Anyway, I came across this article about a speech Madeleine Albright delivered at Georgetown but I didn't include it in the Daily Darfur because I am trying to keep it nonpartisan and civil
Albright also spoke on the genocide in Rwanda and drew comparisons to the current crisis in the Darfur region of Sudan.Albright then goes on to discuss the need for the world to create institutions that can respond to and prevent genocide.
"We vowed never to see a repeat of the violence in Rwanda, yet meanwhile something similar is happening in Sudan where more than four times as many people have been killed than in Rwanda," she said.
Considering that she was the US ambassador to the UN during the genocide in Rwanda and pushed the US line completely gut the UN force there just as the genocide was unfolding, she ought to know.
But more importantly, I want to know what the hell she is talking about when she says that "four times as many people have been killed than in Rwanda." Estimates put the death toll in Darfur anywhere between 200,000 and 400,000. The death toll in Rwanda was close to 1 million.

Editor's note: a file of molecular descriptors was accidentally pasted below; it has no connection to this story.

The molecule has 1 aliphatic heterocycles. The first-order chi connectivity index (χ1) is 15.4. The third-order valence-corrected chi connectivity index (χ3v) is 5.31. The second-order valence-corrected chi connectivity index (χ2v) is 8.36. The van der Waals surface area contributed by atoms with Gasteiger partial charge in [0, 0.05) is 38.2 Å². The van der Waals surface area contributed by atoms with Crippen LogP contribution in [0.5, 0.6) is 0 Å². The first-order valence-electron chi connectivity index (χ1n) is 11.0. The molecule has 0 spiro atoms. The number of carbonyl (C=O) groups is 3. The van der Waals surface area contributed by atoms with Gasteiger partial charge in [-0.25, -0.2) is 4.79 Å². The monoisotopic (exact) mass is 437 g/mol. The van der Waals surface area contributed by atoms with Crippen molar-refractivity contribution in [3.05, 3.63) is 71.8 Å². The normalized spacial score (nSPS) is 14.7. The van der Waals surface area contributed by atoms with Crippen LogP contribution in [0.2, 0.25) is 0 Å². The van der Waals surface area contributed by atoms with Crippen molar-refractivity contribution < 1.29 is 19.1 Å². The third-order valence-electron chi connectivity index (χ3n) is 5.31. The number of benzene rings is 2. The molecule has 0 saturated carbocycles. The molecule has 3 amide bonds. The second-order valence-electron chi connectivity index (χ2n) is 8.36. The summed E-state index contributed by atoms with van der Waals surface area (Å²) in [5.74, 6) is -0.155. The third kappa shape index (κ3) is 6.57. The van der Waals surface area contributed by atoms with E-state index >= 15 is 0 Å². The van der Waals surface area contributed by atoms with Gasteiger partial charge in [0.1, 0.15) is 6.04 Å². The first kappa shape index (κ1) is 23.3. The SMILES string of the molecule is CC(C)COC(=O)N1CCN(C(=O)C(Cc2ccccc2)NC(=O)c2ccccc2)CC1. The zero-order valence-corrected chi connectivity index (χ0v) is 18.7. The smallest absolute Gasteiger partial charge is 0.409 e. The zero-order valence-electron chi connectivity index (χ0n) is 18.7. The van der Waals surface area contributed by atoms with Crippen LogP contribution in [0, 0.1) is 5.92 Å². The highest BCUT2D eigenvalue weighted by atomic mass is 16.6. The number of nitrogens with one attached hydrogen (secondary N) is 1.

In her interview for "Ghosts of Rwanda," she stated
It sits as the greatest regret that I have from the time I was U.N. ambassador and maybe even as secretary of state, because it is a huge tragedy, and something that sits very heavy on all our souls, I thinkIf it truly is her greatest regret, you'd think she could at least bother to know the actual death toll.
To be fair, perhaps Albright was including the deaths caused by the twenty year North/South civil war. But the generally accepted estimate of the death toll there is around 2 million. Adding Darfur to that would give her, at most, 2.5 million deaths. This is far short of the "four times as many" figure she uses.
I will grant that the world's response to Darfur is, in many ways, far more shameful than its reponse to Rwanda, simply based on neglected opportunities to act. In Rwanda, 500,000 people were dead within the first month and effective action would have had to have been taken as soon as the genocide began, if not well in advance.
In Darfur, on the other hand, the world has known about it for a year and a half and very little has been done.
Nonetheless, if Albright is to make comparisons to Rwanda, she owes it to those who died to at least get her numbers right.